Edinburgh, emissions and net zero by 2030

Following a number of measures to tackle climate change in the Scottish capital, GB talks to Adam McVey about plans to be a net-zero carbon Capital City by 2030 and creating a cleaner, greener and fairer future in Edinburgh

Government Business (GB): How encouraging is the recent news that council carbon emissions have been reduced by 60 per cent since 2005/06, especially given the aim to be a net-zero carbon Capital City by 2030?

Adam McVey (AM): Since 2005/06, the council’s own carbon emissions have been reduced by just over 60 per cent. This outstrips our aim of a 42 per cent reduction by 2020/21.   

Exceeding our own carbon emissions target ahead of schedule is a major achievement and is hugely encouraging. It shows that the work we are doing to lower emissions and drive towards a net-zero position is having a real positive impact upon the city.

The emissions reduction is largely thanks to major projects of work, such as our state-of-the-art waste reprocessing facilities at Millerhill becoming fully operational in 2019-20.  

The move has helped divert more than 107,000 tonnes of rubbish from landfill turning it instead into a resource which generates energy. The waste processing facility also removes and recycles metals from waste, providing a further environmental benefit.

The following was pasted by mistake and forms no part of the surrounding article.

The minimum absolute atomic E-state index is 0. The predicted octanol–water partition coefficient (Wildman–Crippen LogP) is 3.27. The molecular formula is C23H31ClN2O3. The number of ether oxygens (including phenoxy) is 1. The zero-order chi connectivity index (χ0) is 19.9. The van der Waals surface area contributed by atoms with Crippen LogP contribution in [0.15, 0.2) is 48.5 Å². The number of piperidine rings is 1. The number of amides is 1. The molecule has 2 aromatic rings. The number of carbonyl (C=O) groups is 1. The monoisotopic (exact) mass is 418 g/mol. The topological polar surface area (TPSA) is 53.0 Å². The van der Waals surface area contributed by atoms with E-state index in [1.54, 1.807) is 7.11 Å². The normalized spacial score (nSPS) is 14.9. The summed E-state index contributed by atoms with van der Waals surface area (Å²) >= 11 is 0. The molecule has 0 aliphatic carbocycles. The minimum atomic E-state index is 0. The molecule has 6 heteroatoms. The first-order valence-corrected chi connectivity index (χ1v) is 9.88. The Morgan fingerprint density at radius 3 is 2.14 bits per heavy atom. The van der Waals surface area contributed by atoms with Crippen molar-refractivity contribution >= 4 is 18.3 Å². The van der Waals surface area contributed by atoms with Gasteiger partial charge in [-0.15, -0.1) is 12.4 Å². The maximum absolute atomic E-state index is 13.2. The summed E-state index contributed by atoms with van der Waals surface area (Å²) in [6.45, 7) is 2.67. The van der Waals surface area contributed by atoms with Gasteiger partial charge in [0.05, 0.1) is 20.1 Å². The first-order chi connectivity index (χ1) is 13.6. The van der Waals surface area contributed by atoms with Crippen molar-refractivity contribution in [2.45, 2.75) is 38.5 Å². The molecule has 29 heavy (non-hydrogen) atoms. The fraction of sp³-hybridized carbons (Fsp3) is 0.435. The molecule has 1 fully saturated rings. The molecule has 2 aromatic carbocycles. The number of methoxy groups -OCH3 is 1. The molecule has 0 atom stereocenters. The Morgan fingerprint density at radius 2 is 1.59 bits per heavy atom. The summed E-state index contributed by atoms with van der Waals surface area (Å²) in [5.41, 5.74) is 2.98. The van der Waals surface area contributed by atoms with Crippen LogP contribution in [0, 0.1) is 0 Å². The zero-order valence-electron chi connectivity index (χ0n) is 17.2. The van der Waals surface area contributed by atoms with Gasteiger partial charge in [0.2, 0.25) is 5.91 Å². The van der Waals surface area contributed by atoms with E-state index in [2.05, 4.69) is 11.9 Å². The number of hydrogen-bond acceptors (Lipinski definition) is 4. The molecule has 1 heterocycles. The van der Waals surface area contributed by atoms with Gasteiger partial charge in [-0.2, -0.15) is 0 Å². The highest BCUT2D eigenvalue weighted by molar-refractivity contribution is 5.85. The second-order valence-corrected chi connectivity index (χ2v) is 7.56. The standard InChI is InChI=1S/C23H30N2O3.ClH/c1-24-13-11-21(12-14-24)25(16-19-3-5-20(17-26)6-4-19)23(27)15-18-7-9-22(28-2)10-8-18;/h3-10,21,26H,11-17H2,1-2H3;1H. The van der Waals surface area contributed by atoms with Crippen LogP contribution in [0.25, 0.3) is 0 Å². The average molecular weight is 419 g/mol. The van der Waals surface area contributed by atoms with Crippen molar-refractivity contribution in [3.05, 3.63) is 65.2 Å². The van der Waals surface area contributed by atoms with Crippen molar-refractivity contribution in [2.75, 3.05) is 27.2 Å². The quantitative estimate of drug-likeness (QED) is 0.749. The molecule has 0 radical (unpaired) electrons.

The greening of the grid and reducing electricity consumption through moves such as upgrading street lighting to make it more energy efficient also helped with cutting emissions.  

Becoming a more sustainable city was a key theme which came from our City Vision 2050 consultation, where we asked people about their hopes and wishes for the future of the city.  

Which is why, after declaring a climate emergency in 2019, we then set ourselves a target of Edinburgh to become a net-zero city by 2030. As well as responding to the calls from our citizens to becoming a more sustainable and climate conscious city, the net-zero goal recognises the significance of the role that climate change will play in our lifetime.

It is an extremely challenging and ambitious target and there is still much more we need to be do if we’re to meet this goal. However, as a city we need to set ourselves this level of ambition, if we are to secure a sustainable future for the people who live and work in Edinburgh.

GB: 2030 is 15 years before Scotland's national net-zero target. How confident are you that this can be achieved within that timescale and what are the next steps to ensure that it happens?

(AM): Across the city, emissions have fallen by 42 per cent since 2000, primarily as a as a result of increasingly decarbonised electricity supply, structural change in the economy, and the gradual adoption of more efficient buildings, vehicles, and businesses.  

However, projections (including economic, population growth and improvements in energy and fuel efficiency) are that city emissions will only fall a further nine per cent (from 2000 levels) by 2030 unless we make real changes, specifically in relation to transport and energy.